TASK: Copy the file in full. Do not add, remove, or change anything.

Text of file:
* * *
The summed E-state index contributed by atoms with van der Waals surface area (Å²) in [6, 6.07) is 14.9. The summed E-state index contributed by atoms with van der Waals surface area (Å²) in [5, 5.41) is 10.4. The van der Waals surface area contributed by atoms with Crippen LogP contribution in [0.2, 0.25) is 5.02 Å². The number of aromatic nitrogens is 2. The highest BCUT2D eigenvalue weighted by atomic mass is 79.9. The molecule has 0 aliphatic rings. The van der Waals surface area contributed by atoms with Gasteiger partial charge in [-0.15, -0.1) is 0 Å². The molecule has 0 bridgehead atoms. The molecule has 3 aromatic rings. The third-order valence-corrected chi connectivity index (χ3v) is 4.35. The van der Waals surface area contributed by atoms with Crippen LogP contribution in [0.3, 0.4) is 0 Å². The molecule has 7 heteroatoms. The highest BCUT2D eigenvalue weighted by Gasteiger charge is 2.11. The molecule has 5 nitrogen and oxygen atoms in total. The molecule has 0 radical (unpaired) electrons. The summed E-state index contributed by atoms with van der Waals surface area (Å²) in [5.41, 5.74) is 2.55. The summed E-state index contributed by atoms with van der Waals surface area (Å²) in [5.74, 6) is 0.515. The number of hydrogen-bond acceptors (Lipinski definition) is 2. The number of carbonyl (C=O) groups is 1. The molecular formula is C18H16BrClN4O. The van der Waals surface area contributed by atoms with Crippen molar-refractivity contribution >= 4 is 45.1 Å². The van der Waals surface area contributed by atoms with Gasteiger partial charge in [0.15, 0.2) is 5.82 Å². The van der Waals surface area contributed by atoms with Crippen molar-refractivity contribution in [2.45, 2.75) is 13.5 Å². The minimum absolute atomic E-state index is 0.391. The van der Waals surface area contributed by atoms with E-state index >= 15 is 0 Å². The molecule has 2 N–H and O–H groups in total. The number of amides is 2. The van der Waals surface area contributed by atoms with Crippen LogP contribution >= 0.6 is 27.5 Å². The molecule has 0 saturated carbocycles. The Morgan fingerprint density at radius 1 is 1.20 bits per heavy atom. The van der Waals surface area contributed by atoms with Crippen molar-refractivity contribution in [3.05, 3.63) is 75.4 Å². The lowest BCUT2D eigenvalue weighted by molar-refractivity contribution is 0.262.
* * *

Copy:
The summed E-state index contributed by atoms with van der Waals surface area (Å²) in [6, 6.07) is 14.9. The summed E-state index contributed by atoms with van der Waals surface area (Å²) in [5, 5.41) is 10.4. The van der Waals surface area contributed by atoms with Crippen LogP contribution in [0.2, 0.25) is 5.02 Å². The number of aromatic nitrogens is 2. The highest BCUT2D eigenvalue weighted by atomic mass is 79.9. The molecule has 0 aliphatic rings. The van der Waals surface area contributed by atoms with Gasteiger partial charge in [-0.15, -0.1) is 0 Å². The molecule has 0 bridgehead atoms. The molecule has 3 aromatic rings. The third-order valence-corrected chi connectivity index (χ3v) is 4.35. The van der Waals surface area contributed by atoms with Crippen LogP contribution in [0.3, 0.4) is 0 Å². The molecule has 7 heteroatoms. The highest BCUT2D eigenvalue weighted by Gasteiger charge is 2.11. The molecule has 5 nitrogen and oxygen atoms in total. The molecule has 0 radical (unpaired) electrons. The summed E-state index contributed by atoms with van der Waals surface area (Å²) in [5.41, 5.74) is 2.55. The summed E-state index contributed by atoms with van der Waals surface area (Å²) in [5.74, 6) is 0.515. The number of hydrogen-bond acceptors (Lipinski definition) is 2. The number of carbonyl (C=O) groups is 1. The molecular formula is C18H16BrClN4O. The van der Waals surface area contributed by atoms with Crippen molar-refractivity contribution >= 4 is 45.1 Å². The van der Waals surface area contributed by atoms with Gasteiger partial charge in [0.15, 0.2) is 5.82 Å². The van der Waals surface area contributed by atoms with Crippen molar-refractivity contribution in [2.45, 2.75) is 13.5 Å². The minimum absolute atomic E-state index is 0.391. The van der Waals surface area contributed by atoms with E-state index >= 15 is 0 Å². The molecule has 2 N–H and O–H groups in total. The number of amides is 2. The van der Waals surface area contributed by atoms with Crippen LogP contribution >= 0.6 is 27.5 Å². The molecule has 0 saturated carbocycles. The Morgan fingerprint density at radius 1 is 1.20 bits per heavy atom. The van der Waals surface area contributed by atoms with Crippen molar-refractivity contribution in [3.05, 3.63) is 75.4 Å². The lowest BCUT2D eigenvalue weighted by molar-refractivity contribution is 0.262.